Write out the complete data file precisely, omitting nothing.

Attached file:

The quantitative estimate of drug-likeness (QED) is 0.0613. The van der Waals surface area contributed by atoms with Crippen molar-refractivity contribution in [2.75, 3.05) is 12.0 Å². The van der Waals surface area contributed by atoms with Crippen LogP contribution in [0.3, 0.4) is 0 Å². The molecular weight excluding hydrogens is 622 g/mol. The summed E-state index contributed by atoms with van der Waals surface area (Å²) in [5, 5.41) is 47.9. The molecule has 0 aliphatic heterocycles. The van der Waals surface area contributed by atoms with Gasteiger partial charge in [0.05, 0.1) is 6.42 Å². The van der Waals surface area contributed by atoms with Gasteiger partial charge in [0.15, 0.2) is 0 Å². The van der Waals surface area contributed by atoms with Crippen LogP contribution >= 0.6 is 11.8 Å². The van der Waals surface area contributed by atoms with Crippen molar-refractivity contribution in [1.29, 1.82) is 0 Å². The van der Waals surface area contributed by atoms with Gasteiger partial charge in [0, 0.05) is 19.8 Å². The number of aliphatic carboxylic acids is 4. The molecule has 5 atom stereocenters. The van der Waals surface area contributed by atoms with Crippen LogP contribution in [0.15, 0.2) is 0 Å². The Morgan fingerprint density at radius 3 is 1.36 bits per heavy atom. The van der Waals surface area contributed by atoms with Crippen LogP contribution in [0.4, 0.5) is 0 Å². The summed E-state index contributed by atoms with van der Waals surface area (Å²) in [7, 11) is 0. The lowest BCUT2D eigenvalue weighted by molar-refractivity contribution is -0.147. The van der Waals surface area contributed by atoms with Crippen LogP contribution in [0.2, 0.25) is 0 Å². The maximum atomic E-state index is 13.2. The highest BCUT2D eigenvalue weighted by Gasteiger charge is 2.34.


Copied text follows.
The quantitative estimate of drug-likeness (QED) is 0.0613. The van der Waals surface area contributed by atoms with Crippen molar-refractivity contribution in [2.75, 3.05) is 12.0 Å². The van der Waals surface area contributed by atoms with Crippen LogP contribution in [0.3, 0.4) is 0 Å². The molecular weight excluding hydrogens is 622 g/mol. The summed E-state index contributed by atoms with van der Waals surface area (Å²) in [5, 5.41) is 47.9. The molecule has 0 aliphatic heterocycles. The van der Waals surface area contributed by atoms with Gasteiger partial charge in [0.05, 0.1) is 6.42 Å². The van der Waals surface area contributed by atoms with Gasteiger partial charge in [0.15, 0.2) is 0 Å². The van der Waals surface area contributed by atoms with Crippen LogP contribution >= 0.6 is 11.8 Å². The van der Waals surface area contributed by atoms with Crippen molar-refractivity contribution in [1.29, 1.82) is 0 Å². The van der Waals surface area contributed by atoms with Gasteiger partial charge in [0, 0.05) is 19.8 Å². The number of aliphatic carboxylic acids is 4. The molecule has 5 atom stereocenters. The van der Waals surface area contributed by atoms with Crippen LogP contribution in [0.15, 0.2) is 0 Å². The Morgan fingerprint density at radius 3 is 1.36 bits per heavy atom. The van der Waals surface area contributed by atoms with Crippen LogP contribution in [0.4, 0.5) is 0 Å². The summed E-state index contributed by atoms with van der Waals surface area (Å²) in [7, 11) is 0. The lowest BCUT2D eigenvalue weighted by molar-refractivity contribution is -0.147. The van der Waals surface area contributed by atoms with Crippen LogP contribution in [0.2, 0.25) is 0 Å². The maximum atomic E-state index is 13.2. The highest BCUT2D eigenvalue weighted by Gasteiger charge is 2.34.